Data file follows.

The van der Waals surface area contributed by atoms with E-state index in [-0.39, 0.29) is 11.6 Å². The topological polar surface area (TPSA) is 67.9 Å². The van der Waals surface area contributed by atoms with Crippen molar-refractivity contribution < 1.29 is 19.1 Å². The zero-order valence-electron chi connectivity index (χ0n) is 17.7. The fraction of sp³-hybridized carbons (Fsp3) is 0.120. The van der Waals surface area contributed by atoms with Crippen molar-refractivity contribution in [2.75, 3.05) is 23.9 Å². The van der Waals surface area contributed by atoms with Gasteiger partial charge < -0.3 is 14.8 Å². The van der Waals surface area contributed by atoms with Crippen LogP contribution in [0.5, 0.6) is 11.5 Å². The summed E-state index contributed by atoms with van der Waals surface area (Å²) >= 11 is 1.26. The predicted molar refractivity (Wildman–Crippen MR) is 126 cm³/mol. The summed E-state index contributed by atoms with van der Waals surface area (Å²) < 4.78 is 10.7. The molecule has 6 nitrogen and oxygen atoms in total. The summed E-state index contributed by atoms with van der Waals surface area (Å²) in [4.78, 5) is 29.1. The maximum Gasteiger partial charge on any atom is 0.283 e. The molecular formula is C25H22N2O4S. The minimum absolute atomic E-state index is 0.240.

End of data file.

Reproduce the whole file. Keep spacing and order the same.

The van der Waals surface area contributed by atoms with E-state index in [-0.39, 0.29) is 11.6 Å². The topological polar surface area (TPSA) is 67.9 Å². The van der Waals surface area contributed by atoms with Crippen molar-refractivity contribution < 1.29 is 19.1 Å². The zero-order valence-electron chi connectivity index (χ0n) is 17.7. The fraction of sp³-hybridized carbons (Fsp3) is 0.120. The van der Waals surface area contributed by atoms with Crippen molar-refractivity contribution in [2.75, 3.05) is 23.9 Å². The van der Waals surface area contributed by atoms with Gasteiger partial charge < -0.3 is 14.8 Å². The van der Waals surface area contributed by atoms with Crippen LogP contribution in [0.5, 0.6) is 11.5 Å². The summed E-state index contributed by atoms with van der Waals surface area (Å²) >= 11 is 1.26. The predicted molar refractivity (Wildman–Crippen MR) is 126 cm³/mol. The summed E-state index contributed by atoms with van der Waals surface area (Å²) < 4.78 is 10.7. The molecule has 6 nitrogen and oxygen atoms in total. The summed E-state index contributed by atoms with van der Waals surface area (Å²) in [4.78, 5) is 29.1. The maximum Gasteiger partial charge on any atom is 0.283 e. The molecular formula is C25H22N2O4S. The minimum absolute atomic E-state index is 0.240.